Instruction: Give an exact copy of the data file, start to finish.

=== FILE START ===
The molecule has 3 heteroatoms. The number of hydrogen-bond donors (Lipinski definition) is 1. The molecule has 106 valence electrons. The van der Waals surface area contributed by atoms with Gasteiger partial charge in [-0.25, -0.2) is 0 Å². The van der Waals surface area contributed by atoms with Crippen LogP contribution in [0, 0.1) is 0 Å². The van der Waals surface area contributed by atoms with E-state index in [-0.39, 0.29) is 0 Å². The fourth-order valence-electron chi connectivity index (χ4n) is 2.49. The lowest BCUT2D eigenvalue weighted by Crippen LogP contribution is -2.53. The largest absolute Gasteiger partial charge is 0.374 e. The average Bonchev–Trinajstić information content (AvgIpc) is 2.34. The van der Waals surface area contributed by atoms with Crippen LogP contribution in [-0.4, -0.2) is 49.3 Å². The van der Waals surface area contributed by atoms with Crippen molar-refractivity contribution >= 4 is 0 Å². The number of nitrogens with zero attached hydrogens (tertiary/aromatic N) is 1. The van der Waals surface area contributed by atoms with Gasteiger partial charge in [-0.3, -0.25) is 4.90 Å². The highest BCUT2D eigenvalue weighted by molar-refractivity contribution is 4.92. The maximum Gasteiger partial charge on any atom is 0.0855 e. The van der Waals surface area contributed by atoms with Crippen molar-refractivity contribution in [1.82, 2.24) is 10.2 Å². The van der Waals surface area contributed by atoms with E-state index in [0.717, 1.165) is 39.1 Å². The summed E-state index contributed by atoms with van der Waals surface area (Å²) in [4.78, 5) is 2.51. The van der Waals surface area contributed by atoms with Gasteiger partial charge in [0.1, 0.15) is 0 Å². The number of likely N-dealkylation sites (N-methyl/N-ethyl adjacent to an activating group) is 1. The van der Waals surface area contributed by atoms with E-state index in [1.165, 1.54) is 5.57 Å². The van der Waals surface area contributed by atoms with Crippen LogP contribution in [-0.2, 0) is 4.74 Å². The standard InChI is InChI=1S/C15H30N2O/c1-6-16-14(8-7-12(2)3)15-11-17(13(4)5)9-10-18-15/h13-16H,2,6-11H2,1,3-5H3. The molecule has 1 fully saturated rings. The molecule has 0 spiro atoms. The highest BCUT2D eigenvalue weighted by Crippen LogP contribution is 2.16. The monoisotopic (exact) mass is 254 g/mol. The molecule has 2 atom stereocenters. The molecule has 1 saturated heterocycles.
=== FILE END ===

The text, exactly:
The molecule has 3 heteroatoms. The number of hydrogen-bond donors (Lipinski definition) is 1. The molecule has 106 valence electrons. The van der Waals surface area contributed by atoms with Gasteiger partial charge in [-0.25, -0.2) is 0 Å². The van der Waals surface area contributed by atoms with Crippen LogP contribution in [0, 0.1) is 0 Å². The van der Waals surface area contributed by atoms with E-state index in [-0.39, 0.29) is 0 Å². The fourth-order valence-electron chi connectivity index (χ4n) is 2.49. The lowest BCUT2D eigenvalue weighted by Crippen LogP contribution is -2.53. The largest absolute Gasteiger partial charge is 0.374 e. The average Bonchev–Trinajstić information content (AvgIpc) is 2.34. The van der Waals surface area contributed by atoms with Crippen LogP contribution in [-0.4, -0.2) is 49.3 Å². The van der Waals surface area contributed by atoms with Crippen molar-refractivity contribution >= 4 is 0 Å². The number of nitrogens with zero attached hydrogens (tertiary/aromatic N) is 1. The van der Waals surface area contributed by atoms with Gasteiger partial charge in [-0.3, -0.25) is 4.90 Å². The highest BCUT2D eigenvalue weighted by molar-refractivity contribution is 4.92. The maximum Gasteiger partial charge on any atom is 0.0855 e. The van der Waals surface area contributed by atoms with Crippen molar-refractivity contribution in [1.82, 2.24) is 10.2 Å². The van der Waals surface area contributed by atoms with E-state index in [0.717, 1.165) is 39.1 Å². The summed E-state index contributed by atoms with van der Waals surface area (Å²) in [4.78, 5) is 2.51. The van der Waals surface area contributed by atoms with Gasteiger partial charge in [0.1, 0.15) is 0 Å². The number of likely N-dealkylation sites (N-methyl/N-ethyl adjacent to an activating group) is 1. The van der Waals surface area contributed by atoms with E-state index in [1.165, 1.54) is 5.57 Å². The van der Waals surface area contributed by atoms with Crippen LogP contribution in [-0.2, 0) is 4.74 Å². The standard InChI is InChI=1S/C15H30N2O/c1-6-16-14(8-7-12(2)3)15-11-17(13(4)5)9-10-18-15/h13-16H,2,6-11H2,1,3-5H3. The molecule has 1 fully saturated rings. The molecule has 0 spiro atoms. The highest BCUT2D eigenvalue weighted by Crippen LogP contribution is 2.16. The monoisotopic (exact) mass is 254 g/mol. The molecule has 2 atom stereocenters. The molecule has 1 saturated heterocycles.